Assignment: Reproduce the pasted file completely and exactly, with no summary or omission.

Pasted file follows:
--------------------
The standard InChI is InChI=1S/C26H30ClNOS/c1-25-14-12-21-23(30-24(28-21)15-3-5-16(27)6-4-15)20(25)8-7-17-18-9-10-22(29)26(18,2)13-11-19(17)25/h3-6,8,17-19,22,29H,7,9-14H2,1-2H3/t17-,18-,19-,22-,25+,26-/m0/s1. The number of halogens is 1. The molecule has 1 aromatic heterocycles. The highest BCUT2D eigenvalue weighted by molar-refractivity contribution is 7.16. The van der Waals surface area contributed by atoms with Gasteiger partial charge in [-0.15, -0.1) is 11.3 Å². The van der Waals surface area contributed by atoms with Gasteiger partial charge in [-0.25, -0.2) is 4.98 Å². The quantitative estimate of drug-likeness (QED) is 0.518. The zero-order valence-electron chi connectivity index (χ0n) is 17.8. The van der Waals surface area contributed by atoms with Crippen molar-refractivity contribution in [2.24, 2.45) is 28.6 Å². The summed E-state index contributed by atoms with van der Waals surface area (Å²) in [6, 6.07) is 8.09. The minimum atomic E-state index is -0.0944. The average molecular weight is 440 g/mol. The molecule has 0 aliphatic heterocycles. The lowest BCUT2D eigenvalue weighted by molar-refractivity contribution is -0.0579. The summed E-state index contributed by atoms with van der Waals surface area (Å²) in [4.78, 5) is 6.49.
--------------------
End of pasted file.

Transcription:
The standard InChI is InChI=1S/C26H30ClNOS/c1-25-14-12-21-23(30-24(28-21)15-3-5-16(27)6-4-15)20(25)8-7-17-18-9-10-22(29)26(18,2)13-11-19(17)25/h3-6,8,17-19,22,29H,7,9-14H2,1-2H3/t17-,18-,19-,22-,25+,26-/m0/s1. The number of halogens is 1. The molecule has 1 aromatic heterocycles. The highest BCUT2D eigenvalue weighted by molar-refractivity contribution is 7.16. The van der Waals surface area contributed by atoms with Gasteiger partial charge in [-0.15, -0.1) is 11.3 Å². The van der Waals surface area contributed by atoms with Gasteiger partial charge in [-0.25, -0.2) is 4.98 Å². The quantitative estimate of drug-likeness (QED) is 0.518. The zero-order valence-electron chi connectivity index (χ0n) is 17.8. The van der Waals surface area contributed by atoms with Crippen molar-refractivity contribution in [2.24, 2.45) is 28.6 Å². The summed E-state index contributed by atoms with van der Waals surface area (Å²) in [6, 6.07) is 8.09. The minimum atomic E-state index is -0.0944. The average molecular weight is 440 g/mol. The molecule has 0 aliphatic heterocycles. The lowest BCUT2D eigenvalue weighted by molar-refractivity contribution is -0.0579. The summed E-state index contributed by atoms with van der Waals surface area (Å²) in [4.78, 5) is 6.49.